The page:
The most common use of orally ingested glycerin is for relieving pressure around the eyes, which is necessary for patients who suffer from glaucoma. It is also used prior to eye surgery, when it is desirable to reduce pressure before delicate operations are performed. It is available only by prescription from a doctor, and is marketed in the U.S. under the brand name of Osmoglyn.
Acute attacks of glaucoma are managed very quickly with glycerin, and its effectiveness makes it one of the most recommended treatments for the disease because of this quality. By creating an osmotic gradient between ocular fluids and plasma, glycerin reduces intraocular pressure, providing effective relief to the sufferer.
It is not recommended for patients who are dealing with extreme dehydration, cardiac decompensation, acute pulmonary edema, or who experience any kind of hypersensitivity to any of the ingredients which it is comprised of.
Besides the beneficial effects imparted to patients using glycerin, there may be some unwanted side effects experienced to a greater or lesser degree. While many patients will not experience any side effects whatsoever, it is possible that other patients will experience mild to moderate side effects such as those listed below. If you should have any of these side effects yourself and they are uncomfortable enough that you feel medical treatment is necessary, you should contact your doctor at the earliest opportunity.
Although it is extremely rare, it's possible that you might experience an allergic reaction to glycerin, and if this occurs, you should seek medical attention immediately, because there is a potential for these symptoms to worsen and even to become life-threatening. The symptoms most recognizable for a person having an allergic reaction to glycerin are as follows:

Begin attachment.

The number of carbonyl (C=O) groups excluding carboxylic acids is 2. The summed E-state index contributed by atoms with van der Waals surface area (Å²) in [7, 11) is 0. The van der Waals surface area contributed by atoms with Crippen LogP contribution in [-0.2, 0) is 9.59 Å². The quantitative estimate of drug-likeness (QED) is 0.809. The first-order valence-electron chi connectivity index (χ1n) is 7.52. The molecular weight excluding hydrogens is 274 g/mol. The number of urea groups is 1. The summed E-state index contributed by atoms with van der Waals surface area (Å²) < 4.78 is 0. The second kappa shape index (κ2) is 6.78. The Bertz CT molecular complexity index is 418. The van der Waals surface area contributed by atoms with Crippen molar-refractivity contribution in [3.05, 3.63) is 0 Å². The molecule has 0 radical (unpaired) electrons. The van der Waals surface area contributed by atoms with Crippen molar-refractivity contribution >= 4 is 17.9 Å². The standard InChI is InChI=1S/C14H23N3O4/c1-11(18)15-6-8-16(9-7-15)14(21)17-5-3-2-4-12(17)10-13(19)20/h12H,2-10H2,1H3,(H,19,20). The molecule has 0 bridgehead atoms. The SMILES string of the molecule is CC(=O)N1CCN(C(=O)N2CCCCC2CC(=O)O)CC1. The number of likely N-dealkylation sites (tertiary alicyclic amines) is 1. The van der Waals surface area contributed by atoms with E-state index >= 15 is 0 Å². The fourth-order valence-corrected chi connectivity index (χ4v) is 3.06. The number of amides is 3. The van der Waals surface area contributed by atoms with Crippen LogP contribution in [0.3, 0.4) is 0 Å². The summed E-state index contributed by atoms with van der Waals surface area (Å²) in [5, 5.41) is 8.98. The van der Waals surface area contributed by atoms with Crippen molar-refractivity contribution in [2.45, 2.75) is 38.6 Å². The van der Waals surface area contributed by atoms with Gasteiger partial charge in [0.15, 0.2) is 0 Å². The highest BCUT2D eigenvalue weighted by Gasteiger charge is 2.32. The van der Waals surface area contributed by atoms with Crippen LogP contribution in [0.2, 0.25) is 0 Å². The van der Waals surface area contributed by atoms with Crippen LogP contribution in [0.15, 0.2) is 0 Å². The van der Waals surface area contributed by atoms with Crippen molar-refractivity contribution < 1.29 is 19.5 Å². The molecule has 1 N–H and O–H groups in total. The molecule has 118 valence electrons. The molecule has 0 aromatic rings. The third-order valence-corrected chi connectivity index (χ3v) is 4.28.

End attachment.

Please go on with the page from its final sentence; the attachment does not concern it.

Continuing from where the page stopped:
Other side effects associated with the ingestion of glycerin include some or all of the following:
In addition to those listed above, other fairly mild side effects may come and go in the immediate aftermath of taking glycerin. These rarely require any kind of medical attention, and will simply subside on their own accord, as your body adjusts to the medication.
A standard dosage of glycerin for both adults and children calls for between 1 and 2 g per kilogram of weight prior to surgery, or as treatment for an acute attack of glaucoma. A standard preparation would be to mix a 50% oral solution with sodium chloride 0.9%, flavored with some kind of fruit juice such as orange, lemon, or lime.
Alternatively, a commercially premixed solution may be administered which is between 50% and 75% flavored. If necessary, this dosage may be repeated approximately every six hours as needed. While the dosage level described above is fairly typical, your precise dosing should be set by your family doctor, based on several factors such as the strength of the medication itself, elapsed time between doses, and the specific medical condition which is being treated.